David Coulthard, the former Formula 1 racing driver, has received an MBE in the Queen's Birthday Honours List.
The 39-year-old from Dumfries won 13 grands prix in a 15-year career in which he scored more points than any British F1 driver in history.
Coulthard retired from F1 two years ago but announced in April that he would race for Mercedes in the German Touring Car Championship (DTM) this season.
"I'm delighted to receive this for my contribution to motorsports," he said.
"A big thank you to all those who have helped me. My family, Frank Williams for giving me the first opportunity in F1, Jackie Stewart for his guidance before that.
"Ron Dennis, of course, through my McLaren years, Dieter Mateschitz of Red Bull towards the end of my career and the whole motorsports community because the platform of motor racing has given me this opportunity, so thank you to all."
The Sunday Times recently placed Coulthard in the top 10 of its sports rich list.
Having said that "the adrenalin is the thing I miss in everyday life", Coulthard will combine his roles as a motor racing pundit with the BBC and as a consultant for Red Bull, a racing team he helped set up, with competing in the DTM, whose races do not clash with F1 dates.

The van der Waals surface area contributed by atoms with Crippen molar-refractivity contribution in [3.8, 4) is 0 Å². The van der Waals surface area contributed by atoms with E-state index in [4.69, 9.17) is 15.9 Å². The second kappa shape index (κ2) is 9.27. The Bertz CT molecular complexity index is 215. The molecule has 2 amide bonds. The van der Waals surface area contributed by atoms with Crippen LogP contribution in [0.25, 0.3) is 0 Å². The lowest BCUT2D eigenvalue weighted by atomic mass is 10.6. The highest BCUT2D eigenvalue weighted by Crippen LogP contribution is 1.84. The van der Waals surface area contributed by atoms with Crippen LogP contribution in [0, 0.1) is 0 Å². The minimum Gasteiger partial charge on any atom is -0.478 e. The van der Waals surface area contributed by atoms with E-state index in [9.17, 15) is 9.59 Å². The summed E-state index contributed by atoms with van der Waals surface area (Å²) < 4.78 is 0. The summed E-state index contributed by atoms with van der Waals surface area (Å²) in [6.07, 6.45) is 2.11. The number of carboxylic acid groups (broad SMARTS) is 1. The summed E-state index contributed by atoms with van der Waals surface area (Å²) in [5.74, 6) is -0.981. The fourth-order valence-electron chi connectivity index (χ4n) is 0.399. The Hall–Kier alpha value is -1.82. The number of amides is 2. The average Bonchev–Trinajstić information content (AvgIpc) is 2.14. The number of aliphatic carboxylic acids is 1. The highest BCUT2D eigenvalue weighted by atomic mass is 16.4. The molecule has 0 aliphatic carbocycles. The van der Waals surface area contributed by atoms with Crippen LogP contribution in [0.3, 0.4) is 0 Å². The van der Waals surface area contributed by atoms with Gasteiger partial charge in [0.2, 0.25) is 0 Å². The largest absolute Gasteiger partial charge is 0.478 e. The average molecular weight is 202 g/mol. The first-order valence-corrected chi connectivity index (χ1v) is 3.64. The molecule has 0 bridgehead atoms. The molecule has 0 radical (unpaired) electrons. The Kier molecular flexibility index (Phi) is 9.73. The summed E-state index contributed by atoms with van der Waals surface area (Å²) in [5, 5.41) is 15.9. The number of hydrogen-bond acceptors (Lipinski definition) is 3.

Coulthard broke into F1 in 1994 when he raced in the Spanish Grand Prix, racing for Williams, for whom he had worked as a test driver.
He was racing at Formula Ford level at 18, having progressed from karting as a youngster, and by 1991 was competing in Formula Three races.
Three years ago, Coulthard, in his autobiography, admitted to suffering from bulimia in his teens as he tried to make the step up from karting to Formula Ford, revealing that his weight was as low as 9st (57kg).
While with Williams, Coulthard enjoyed his first F1 success, winning the 1995 Portuguese Grand Prix, but he really made his mark with McLaren, whom he joined in 1996 and became their longest-serving driver.
He achieved a third-place finish in the 2000 drivers' championship and went one better the following year but had the misfortune of being up against Michael Schumacher racing for Ferrari.
In 2005, the Twynholm-raised driver moved to Red Bull Racing and, the year after, secured his first podium finish with his new team in the Grand Prix in his adopted home town, Monaco.
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